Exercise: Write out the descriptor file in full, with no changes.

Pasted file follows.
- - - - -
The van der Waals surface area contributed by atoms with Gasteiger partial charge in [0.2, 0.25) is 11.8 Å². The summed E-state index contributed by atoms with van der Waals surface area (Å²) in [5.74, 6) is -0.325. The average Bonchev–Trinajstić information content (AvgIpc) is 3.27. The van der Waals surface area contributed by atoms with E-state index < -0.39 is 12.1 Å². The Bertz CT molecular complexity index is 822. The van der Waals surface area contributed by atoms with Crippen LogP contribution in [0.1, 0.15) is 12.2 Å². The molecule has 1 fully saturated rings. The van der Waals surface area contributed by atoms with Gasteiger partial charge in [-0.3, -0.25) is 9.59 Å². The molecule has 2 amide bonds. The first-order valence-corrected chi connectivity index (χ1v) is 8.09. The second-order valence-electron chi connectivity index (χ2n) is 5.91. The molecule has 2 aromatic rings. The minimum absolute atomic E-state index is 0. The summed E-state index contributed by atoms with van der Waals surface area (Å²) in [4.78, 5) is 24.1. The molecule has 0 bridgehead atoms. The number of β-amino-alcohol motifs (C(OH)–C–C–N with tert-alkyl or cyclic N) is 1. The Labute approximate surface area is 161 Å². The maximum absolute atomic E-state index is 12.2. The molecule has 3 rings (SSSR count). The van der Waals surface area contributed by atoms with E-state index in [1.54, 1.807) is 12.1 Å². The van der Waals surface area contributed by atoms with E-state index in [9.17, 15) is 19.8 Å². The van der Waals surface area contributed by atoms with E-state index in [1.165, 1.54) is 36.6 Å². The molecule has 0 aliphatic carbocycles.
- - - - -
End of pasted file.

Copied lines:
The van der Waals surface area contributed by atoms with Gasteiger partial charge in [0.2, 0.25) is 11.8 Å². The summed E-state index contributed by atoms with van der Waals surface area (Å²) in [5.74, 6) is -0.325. The average Bonchev–Trinajstić information content (AvgIpc) is 3.27. The van der Waals surface area contributed by atoms with E-state index < -0.39 is 12.1 Å². The Bertz CT molecular complexity index is 822. The van der Waals surface area contributed by atoms with Crippen LogP contribution in [0.1, 0.15) is 12.2 Å². The molecule has 1 fully saturated rings. The van der Waals surface area contributed by atoms with Gasteiger partial charge in [-0.3, -0.25) is 9.59 Å². The molecule has 2 amide bonds. The first-order valence-corrected chi connectivity index (χ1v) is 8.09. The second-order valence-electron chi connectivity index (χ2n) is 5.91. The molecule has 2 aromatic rings. The minimum absolute atomic E-state index is 0. The summed E-state index contributed by atoms with van der Waals surface area (Å²) in [4.78, 5) is 24.1. The molecule has 0 bridgehead atoms. The number of β-amino-alcohol motifs (C(OH)–C–C–N with tert-alkyl or cyclic N) is 1. The Labute approximate surface area is 161 Å². The maximum absolute atomic E-state index is 12.2. The molecule has 3 rings (SSSR count). The van der Waals surface area contributed by atoms with E-state index in [1.54, 1.807) is 12.1 Å². The van der Waals surface area contributed by atoms with E-state index in [9.17, 15) is 19.8 Å². The van der Waals surface area contributed by atoms with E-state index in [1.165, 1.54) is 36.6 Å². The molecule has 0 aliphatic carbocycles.